42. SAFETY. The Contractor shall be solely and completely responsible for conditions of the job site, including safety and all persons (including employees) and property during performance of the work. This requirement shall apply continuously and not be limited to normal working hours....
The Contractor shall develop and maintain for the duration of this Contract, a safety program that will effectively incorporate and implement all required safety provisions....
The duty of the Engineer to conduct construction review of the work does not include review or approval of the adequacy of the Contractor's safety program, safety supervisor, or any safety measures taken in, on or near the construction site....
On December 14, 1992, a defect was discovered in a flap valve located in a closed chamber of the water treatment plant. To correct the faulty valve, Elkins hired Waver Henry Padgett to weld the valve shut. In order to reach the faulty valve, Padgett was required to descend into the closed chamber. The chamber, however, was filled with oxygen-rich air as a result of the ozone generators used to purify water in the chamber. Accordingly, when Padgett attempted to weld the valve shut, an explosion occurred. Padgett was subsequently taken to a hospital where he was treated for burns.
On February 16, 1993, Padgett and his wife, Gerlinda Padgett, brought suit against Elkins in the Superior Court of Lowndes County, Georgia. Elkins moved for summary judgment on the basis that Elkins was Padgett's statutory employer and had paid worker's compensation benefits to Padgett. The court granted Elkins' motion on August 24, 1993.
On October 5, 1993, the Padgetts brought suit in this court against CH2M Hill, Roger Yorton, Michael McMurray, and Wayne Hansen. (Hansen and McMurray were employees of Elkins at the time of the explosion.) In their complaint, plaintiffs contend that defendants were negligent in allowing Waver Padgett to begin welding in an atmosphere defendants knew to be rich in oxygen.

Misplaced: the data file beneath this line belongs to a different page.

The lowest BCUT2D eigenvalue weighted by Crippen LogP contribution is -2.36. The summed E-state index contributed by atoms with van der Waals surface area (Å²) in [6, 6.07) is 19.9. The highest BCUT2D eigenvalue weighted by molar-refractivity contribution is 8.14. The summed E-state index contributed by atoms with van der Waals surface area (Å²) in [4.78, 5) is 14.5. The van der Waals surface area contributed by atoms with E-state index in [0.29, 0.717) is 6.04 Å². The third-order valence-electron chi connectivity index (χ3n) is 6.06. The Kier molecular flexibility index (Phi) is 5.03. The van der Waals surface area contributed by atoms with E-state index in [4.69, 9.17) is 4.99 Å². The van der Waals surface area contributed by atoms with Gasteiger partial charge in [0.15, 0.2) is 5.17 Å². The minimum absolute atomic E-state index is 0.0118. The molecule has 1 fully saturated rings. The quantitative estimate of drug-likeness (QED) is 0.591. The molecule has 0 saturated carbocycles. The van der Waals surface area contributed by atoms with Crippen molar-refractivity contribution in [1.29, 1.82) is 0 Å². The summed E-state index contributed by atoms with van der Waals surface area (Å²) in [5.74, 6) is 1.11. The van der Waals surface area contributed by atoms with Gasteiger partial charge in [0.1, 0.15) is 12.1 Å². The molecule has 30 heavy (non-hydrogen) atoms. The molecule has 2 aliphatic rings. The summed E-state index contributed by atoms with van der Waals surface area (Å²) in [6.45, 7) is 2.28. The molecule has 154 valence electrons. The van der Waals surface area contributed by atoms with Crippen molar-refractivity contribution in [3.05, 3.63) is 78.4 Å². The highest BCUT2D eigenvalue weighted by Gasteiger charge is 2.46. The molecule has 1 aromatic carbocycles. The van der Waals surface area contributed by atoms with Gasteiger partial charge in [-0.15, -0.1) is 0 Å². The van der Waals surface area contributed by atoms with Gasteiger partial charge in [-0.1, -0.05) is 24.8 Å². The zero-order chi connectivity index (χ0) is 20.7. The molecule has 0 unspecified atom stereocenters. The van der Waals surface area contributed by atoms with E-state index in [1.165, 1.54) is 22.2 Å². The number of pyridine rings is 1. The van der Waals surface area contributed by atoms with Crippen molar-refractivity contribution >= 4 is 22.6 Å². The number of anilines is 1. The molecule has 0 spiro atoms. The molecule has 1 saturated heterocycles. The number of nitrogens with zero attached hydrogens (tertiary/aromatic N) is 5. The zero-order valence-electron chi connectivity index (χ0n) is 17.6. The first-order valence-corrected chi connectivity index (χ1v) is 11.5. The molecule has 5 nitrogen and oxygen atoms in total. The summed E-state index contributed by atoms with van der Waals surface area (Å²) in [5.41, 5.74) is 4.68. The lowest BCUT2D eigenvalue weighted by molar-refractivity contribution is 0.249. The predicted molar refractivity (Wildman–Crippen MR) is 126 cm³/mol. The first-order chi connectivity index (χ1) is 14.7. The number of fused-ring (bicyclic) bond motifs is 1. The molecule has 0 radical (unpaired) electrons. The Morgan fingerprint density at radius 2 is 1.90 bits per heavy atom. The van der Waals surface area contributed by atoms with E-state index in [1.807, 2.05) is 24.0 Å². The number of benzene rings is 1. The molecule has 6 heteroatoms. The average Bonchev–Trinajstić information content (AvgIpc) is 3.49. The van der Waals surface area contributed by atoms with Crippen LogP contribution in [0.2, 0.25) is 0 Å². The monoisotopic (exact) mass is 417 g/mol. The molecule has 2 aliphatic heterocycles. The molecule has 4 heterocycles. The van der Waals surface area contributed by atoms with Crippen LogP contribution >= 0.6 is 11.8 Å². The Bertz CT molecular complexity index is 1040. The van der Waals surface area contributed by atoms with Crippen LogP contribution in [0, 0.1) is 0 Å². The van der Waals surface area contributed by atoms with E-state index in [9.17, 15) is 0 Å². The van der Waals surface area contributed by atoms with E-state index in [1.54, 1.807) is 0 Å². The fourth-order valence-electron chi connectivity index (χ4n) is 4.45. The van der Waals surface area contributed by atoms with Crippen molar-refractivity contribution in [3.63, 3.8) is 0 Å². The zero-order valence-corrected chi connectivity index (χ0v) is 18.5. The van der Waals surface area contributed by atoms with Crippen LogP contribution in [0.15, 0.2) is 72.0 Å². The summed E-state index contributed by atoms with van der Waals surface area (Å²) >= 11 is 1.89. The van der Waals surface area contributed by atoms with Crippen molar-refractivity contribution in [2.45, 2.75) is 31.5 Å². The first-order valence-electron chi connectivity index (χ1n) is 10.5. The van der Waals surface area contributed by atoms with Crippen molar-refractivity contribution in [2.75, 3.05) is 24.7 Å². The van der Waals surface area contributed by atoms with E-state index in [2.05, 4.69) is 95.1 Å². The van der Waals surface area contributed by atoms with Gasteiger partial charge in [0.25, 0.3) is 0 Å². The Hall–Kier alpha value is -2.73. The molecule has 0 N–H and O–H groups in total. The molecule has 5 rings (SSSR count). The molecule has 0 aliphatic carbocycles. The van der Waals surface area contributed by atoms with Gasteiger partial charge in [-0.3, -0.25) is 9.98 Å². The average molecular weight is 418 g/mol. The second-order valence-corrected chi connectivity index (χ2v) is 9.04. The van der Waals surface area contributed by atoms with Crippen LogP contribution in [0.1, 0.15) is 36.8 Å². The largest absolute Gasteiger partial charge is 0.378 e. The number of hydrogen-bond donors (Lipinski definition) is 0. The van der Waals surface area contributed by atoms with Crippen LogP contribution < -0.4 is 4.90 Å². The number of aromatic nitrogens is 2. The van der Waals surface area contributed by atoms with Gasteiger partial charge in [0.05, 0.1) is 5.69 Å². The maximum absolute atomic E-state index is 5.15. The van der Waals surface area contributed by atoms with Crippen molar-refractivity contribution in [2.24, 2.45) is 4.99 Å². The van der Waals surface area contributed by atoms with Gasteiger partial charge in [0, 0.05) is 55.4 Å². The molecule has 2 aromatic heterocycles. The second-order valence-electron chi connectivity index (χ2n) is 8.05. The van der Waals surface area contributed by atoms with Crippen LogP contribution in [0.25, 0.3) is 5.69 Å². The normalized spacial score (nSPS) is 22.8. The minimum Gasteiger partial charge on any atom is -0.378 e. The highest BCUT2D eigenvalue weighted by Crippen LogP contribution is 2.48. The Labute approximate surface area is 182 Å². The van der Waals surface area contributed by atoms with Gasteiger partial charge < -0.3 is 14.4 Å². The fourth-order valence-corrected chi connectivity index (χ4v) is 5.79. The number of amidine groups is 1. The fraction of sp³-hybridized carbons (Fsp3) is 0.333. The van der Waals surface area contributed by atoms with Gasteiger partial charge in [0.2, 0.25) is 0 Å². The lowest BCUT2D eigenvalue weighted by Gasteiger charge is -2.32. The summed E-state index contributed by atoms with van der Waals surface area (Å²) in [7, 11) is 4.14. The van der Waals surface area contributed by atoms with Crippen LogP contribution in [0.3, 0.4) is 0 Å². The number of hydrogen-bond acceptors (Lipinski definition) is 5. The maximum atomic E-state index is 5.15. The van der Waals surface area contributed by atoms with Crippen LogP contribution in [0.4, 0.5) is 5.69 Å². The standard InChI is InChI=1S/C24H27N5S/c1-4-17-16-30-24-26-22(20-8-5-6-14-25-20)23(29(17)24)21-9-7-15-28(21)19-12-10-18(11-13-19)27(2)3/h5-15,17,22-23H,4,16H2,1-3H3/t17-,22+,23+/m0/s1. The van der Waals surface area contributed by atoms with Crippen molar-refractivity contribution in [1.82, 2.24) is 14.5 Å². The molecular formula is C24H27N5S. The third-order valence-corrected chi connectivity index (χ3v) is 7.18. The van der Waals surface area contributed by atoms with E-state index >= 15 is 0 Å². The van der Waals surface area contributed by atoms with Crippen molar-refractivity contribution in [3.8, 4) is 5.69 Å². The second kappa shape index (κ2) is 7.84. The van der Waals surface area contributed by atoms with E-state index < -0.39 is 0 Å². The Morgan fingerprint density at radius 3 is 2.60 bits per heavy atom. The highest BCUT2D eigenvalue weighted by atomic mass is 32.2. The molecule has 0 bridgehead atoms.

Defendants CH2M Hill and Yorton subsequently moved for summary judgment. Defendants assert that "Georgia law provides that a party who did not have responsibility for the safety of a construction site cannot be held liable for negligence regarding site safety." (Defs.' Br. at 4.) Plaintiffs have responded to defendants' motion, and the motion is now before the court for decision.
In Yow v. Hussey, Gay, Bell & DeYoung, 201 Ga.App. 857, 412 S.E.2d 565 (1991), the Georgia Court of Appeals held: "In the absence of the contractual right or responsibility to supervise and control the construction work including site safety, the architect/engineer should incur no liability for injuries to workmen proximately caused by ordinary negligence at the site." Yow, 201 Ga.App. at 858, 412 S.E.2d at 566-67; see also Henry Roy Portwood, Inc. v. Smith, 207 Ga.App. 748, 429 S.E.2d 143 (1993). "The logic behind *565 such a rule is that one should not be held responsible for that over which one does not exercise control." Yow, 201 Ga.App. at 858, 412 S.E.2d at 566-67. According to the court of appeals, "the threshold determination is the scope of [the engineer's] contractual obligations on the project." Id. at 859, 412 S.E.2d at 567. If the contract, viewed as a whole, shows that the engineer did not maintain control over or responsibility for job-site safety, then the engineer cannot be held liable in tort for claims of "common law simple negligence regarding site safety." Id. at 861, 412 S.E.2d at 568.